HbA1C and Prolactin

I had some lab work done – still waiting for some of it, but here’s what I have so far:

HbA1C Feb 2015 Dec 2015 May 2017
6.7 6.4 5.9

In February 2015 I had a routine HbA1C test done – essentially a summary of my blood sugar over the previous 3 months.  With a result of 6.7, that test earned me a diagnosis of Type 2 diabetes, and the doctor prescribed me Metformin.  I took it for like a week, didn’t like the side effects, and stopped taking it, determined to control my blood sugar with diet instead.  And I did for a while there, with low carb.  However, as soon as I stopped low-carbing my blood sugar shot back up again (and I had to stop low-carbing because I started feeling like crap eating that way long term).  Over the last 4 months I’ve been eating high carb, low fat.   My blood sugar has been well-controlled on this plan, and my fasting blood glucose is routinely in the 80s now.  Here’s a graph of my fasting blood sugar since January:

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For a minute there I thought the steroid I was taking for Lichen Sclerosus was helping my blood sugar somehow, but it was already trending down before I started that.

Anyway, good news – my A1C is below the diabetic range now (which is generally considered a A1C of 6.5 or higher), and I’m firmly in the PRE diabetic range.  I expect that to be a thing of the past too, the next time I test.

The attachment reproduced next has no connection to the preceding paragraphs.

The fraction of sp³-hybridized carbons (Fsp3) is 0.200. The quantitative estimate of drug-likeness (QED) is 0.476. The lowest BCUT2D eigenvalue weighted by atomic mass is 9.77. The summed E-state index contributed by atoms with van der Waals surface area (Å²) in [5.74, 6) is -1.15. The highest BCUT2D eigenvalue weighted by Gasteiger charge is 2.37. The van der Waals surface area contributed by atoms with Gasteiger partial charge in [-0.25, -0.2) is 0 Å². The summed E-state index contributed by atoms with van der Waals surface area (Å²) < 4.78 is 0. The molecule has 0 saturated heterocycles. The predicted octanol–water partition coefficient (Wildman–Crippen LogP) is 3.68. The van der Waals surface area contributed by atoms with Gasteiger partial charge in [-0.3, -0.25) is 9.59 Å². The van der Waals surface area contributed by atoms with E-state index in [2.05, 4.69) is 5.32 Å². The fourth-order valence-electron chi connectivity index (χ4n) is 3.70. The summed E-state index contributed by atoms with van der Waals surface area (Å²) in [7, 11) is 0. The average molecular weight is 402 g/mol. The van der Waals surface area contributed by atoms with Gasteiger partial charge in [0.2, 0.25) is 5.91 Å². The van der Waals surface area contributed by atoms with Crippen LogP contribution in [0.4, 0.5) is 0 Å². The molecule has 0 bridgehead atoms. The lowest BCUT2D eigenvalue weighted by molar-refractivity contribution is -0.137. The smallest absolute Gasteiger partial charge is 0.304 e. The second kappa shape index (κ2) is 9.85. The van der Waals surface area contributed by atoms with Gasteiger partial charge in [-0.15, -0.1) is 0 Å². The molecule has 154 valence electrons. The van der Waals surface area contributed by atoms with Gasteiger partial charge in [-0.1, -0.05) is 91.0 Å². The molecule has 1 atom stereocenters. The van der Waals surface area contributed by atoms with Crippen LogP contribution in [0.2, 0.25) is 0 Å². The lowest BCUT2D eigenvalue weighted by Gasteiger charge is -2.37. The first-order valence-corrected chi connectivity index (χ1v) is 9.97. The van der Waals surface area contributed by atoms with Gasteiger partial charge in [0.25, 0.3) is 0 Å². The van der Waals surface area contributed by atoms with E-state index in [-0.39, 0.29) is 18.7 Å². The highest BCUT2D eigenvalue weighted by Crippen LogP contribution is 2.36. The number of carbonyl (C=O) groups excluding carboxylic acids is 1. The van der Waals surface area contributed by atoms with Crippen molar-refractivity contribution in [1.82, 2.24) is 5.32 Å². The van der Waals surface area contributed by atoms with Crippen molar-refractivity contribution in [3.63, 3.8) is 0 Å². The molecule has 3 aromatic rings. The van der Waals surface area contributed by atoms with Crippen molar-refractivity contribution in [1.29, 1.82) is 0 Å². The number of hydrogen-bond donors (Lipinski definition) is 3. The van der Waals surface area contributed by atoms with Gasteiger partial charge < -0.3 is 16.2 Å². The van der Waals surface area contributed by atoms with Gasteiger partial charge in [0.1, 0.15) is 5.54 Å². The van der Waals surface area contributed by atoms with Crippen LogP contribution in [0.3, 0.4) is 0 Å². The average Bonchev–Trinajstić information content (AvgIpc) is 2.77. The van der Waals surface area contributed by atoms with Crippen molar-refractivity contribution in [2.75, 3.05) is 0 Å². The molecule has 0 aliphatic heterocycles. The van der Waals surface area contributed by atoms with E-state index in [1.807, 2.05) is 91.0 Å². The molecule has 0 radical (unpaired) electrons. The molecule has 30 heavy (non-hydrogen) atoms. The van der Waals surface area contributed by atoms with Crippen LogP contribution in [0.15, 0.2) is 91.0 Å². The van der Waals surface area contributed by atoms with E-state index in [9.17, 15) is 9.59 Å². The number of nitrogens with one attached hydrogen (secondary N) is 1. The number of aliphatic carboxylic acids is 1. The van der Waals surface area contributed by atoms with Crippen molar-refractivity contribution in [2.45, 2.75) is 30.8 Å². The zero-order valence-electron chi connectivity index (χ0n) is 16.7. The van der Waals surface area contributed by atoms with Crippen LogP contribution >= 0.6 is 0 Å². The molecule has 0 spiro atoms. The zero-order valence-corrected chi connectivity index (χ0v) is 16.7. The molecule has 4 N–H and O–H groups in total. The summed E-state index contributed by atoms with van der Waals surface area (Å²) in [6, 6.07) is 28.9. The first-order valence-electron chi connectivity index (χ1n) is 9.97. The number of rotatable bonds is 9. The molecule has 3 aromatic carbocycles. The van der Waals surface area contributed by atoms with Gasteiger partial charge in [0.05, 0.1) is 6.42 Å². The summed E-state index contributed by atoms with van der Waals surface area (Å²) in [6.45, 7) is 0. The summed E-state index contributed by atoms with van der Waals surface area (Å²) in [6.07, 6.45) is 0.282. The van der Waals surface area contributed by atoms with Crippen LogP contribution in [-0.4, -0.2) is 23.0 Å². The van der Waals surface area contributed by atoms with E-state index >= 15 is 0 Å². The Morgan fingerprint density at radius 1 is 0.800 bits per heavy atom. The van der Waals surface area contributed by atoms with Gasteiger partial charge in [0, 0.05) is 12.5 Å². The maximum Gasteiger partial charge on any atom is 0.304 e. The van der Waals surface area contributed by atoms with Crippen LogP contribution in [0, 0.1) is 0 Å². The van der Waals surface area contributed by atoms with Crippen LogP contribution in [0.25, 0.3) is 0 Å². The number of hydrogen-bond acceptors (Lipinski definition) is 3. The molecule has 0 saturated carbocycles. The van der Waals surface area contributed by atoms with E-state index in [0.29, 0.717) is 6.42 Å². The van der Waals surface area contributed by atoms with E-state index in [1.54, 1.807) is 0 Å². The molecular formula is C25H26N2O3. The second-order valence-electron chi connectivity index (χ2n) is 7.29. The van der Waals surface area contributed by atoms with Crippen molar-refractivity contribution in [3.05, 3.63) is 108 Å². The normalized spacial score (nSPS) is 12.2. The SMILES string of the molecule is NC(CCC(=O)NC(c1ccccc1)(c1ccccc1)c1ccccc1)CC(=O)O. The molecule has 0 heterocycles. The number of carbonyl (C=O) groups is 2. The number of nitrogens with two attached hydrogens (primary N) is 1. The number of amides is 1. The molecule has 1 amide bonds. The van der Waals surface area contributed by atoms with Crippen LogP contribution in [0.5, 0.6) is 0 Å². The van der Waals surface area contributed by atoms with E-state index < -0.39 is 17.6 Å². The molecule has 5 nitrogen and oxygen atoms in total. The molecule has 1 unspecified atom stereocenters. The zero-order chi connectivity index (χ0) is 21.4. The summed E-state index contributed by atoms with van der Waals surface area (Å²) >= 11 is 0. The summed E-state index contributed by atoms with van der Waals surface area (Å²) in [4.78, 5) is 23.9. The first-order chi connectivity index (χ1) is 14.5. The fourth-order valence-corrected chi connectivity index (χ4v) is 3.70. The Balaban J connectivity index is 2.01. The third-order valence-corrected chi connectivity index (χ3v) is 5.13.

So isn’t this interesting?  It’s almost as if carbohydrates don’t actually cause diabetes.  Poor carbs…always getting blamed for everything these days.

Here’s what I’ve learned about myself – I can eat high carb/low fat and my blood sugar will be well-controlled.  I can low carb/high fat and my blood sugar will be well controlled.  What I CAN’T do is eat high carb/high fat.  When I do that my blood sugar trends up and suddenly I’m diabetic again.

Ray Peat talks about the Randle Cycle, and I’ve referenced it in this blog before.  Here it is again:

The antagonism between fat and sugar that Randle described can involve the suppression of sugar oxidation when the concentration of fats in the bloodstream is increased by eating fatty food, or by releasing fats from the tissues by lipolysis, but it can also involve the suppression of fat oxidation by inhibiting the release of fatty acids from the tissues, when a sufficient amount of sugar is eaten.